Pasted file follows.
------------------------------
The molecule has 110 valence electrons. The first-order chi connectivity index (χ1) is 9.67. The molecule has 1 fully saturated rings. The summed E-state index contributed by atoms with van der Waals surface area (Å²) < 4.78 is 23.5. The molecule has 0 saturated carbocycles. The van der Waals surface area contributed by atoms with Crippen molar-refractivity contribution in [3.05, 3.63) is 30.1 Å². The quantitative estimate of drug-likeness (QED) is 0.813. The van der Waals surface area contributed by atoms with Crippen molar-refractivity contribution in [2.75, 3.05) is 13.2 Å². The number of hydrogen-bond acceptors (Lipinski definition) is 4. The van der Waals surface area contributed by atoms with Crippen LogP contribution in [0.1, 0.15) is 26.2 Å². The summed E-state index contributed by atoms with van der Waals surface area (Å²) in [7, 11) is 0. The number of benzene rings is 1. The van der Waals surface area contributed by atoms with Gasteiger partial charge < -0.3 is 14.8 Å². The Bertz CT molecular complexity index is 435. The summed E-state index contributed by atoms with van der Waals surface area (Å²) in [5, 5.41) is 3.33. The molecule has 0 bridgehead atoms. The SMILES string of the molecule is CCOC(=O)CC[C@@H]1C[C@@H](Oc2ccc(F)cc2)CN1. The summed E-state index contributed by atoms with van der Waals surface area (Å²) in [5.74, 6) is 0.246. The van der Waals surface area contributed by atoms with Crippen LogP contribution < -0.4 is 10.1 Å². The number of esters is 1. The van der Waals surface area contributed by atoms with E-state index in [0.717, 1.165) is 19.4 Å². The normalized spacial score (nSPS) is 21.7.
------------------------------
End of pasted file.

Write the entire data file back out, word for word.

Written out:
The molecule has 110 valence electrons. The first-order chi connectivity index (χ1) is 9.67. The molecule has 1 fully saturated rings. The summed E-state index contributed by atoms with van der Waals surface area (Å²) < 4.78 is 23.5. The molecule has 0 saturated carbocycles. The van der Waals surface area contributed by atoms with Crippen molar-refractivity contribution in [3.05, 3.63) is 30.1 Å². The quantitative estimate of drug-likeness (QED) is 0.813. The van der Waals surface area contributed by atoms with Crippen molar-refractivity contribution in [2.75, 3.05) is 13.2 Å². The number of hydrogen-bond acceptors (Lipinski definition) is 4. The van der Waals surface area contributed by atoms with Crippen LogP contribution in [0.1, 0.15) is 26.2 Å². The summed E-state index contributed by atoms with van der Waals surface area (Å²) in [7, 11) is 0. The number of benzene rings is 1. The van der Waals surface area contributed by atoms with Gasteiger partial charge < -0.3 is 14.8 Å². The Bertz CT molecular complexity index is 435. The summed E-state index contributed by atoms with van der Waals surface area (Å²) in [5, 5.41) is 3.33. The molecule has 0 bridgehead atoms. The SMILES string of the molecule is CCOC(=O)CC[C@@H]1C[C@@H](Oc2ccc(F)cc2)CN1. The summed E-state index contributed by atoms with van der Waals surface area (Å²) in [5.74, 6) is 0.246. The van der Waals surface area contributed by atoms with Crippen LogP contribution < -0.4 is 10.1 Å². The number of esters is 1. The van der Waals surface area contributed by atoms with E-state index in [0.717, 1.165) is 19.4 Å². The normalized spacial score (nSPS) is 21.7.